How to Use Android Pie’s Digital Wellbeing tools
Google recently introduced its “Digital Wellbeing” initiative and has implemented important tools in Android Pie that help you balance your tech and personal life.
Android Pie’s Digital Wellbeing tools are designed to combat one of the biggest plagues modern man is facing — the urge to spend too much time on your smartphone. Here’s a look at the different tools and how they can help you live more and look at your screen less.
Android Pie Digital Wellbeing Tools
Apart from a very cool Easter egg, Android Pie also includes these so-called “Digital Wellbeing” tools. Google first introduced these tools to help people spend less time on their phone and more time “in real life (IRL). There is a statistical component, showing how much time you spend on your device. For instance, you can discover how much time you waste on YouTube.
You will find all of this by tapping Digital Wellbeing in your smartphone’s Settings menu.
The statistical section is right at the top of the screen and it gives you an overview of the current day. This shows you how many times you have unlocked your device, how many notifications you have received, as well as how much time you have spent on the device and the way you’ve used it during the last day. In order to go deeper down the rabbit hole, just tap the chart. This will give you detailed data on each of the three categories.
Ways to Disconnect
Now that you know what your digital habits look like, you also know where you tend to overreact. Which is why the sections underneath the statistics are there to help you tackle these issues. The first ones offer you two ways to disconnect — a Dashboard and a “Wind Down” feature.
The Dashboard is probably the most important, as you can use it to set specific app timers. If you see that you’re on Facebook for three hours a day, how about setting a one-hour timer. Once you’re past the respective hour, the app will pause for the rest of the day. The dashboard also shows detailed statistics, so you can easily track your progress.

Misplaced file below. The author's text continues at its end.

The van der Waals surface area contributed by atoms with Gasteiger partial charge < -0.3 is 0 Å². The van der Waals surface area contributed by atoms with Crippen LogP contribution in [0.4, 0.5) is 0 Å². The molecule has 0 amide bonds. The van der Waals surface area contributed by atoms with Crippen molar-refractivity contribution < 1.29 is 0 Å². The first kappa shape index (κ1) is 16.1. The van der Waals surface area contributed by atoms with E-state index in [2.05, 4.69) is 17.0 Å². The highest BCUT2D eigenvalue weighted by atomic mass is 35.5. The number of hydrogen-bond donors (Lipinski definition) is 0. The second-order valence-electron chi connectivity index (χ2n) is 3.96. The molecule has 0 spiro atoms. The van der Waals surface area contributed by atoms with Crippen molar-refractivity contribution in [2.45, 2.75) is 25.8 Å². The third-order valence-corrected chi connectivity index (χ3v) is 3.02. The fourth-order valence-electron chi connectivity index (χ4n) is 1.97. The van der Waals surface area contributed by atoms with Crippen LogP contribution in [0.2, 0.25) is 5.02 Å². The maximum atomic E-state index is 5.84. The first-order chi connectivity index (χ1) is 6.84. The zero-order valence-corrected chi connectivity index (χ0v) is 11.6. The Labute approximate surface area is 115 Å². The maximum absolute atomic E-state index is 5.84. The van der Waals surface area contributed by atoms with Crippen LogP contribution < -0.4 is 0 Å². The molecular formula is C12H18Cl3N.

The “Wind Down” section comes in to tackle another important issue — your smartphone addiction is keeping you awake. A set of settings can be enabled here (via a wizard); these settings will move your phone into a Wind Down mode when you need to go to sleep. The screen will turn to Grayscale mode, notifications will be set to “Do Not Disturb” until a specific hour (or the next alarm, should you need to wake up earlier than usual).
The “Night Light” feature can also be enabled here. Your screen will get an amber tint, in order to make it easier on the eyes in the dark; helping you fall asleep faster.
Curbing the use of certain applications is, of course, an essential component of your Digital Wellbeing. And so is keeping interruptions to a minimum. This is what the second section of these tools do.
Essentially, you are able to manage notifications on a per-app basis and you can even drill down by specific ones. For example, if you want the Google app to show you notifications for current weather conditions, but you’re fine with seeing information about your stocks only when you actually open the app, this is the place to put that decision into practice.
Setting what the “Do Not Disturb” feature does, as well as toggling the “Flip to Shhh” feature is also done here.
What Google is trying to do with these Android features is worthy of praise. Smartphone addiction is a serious issue in current-day society. If it is not tackled properly, it could cause much more serious issues. Remember to take a look at your device usage stats and try to use your phone less and enjoy what really matters IRL.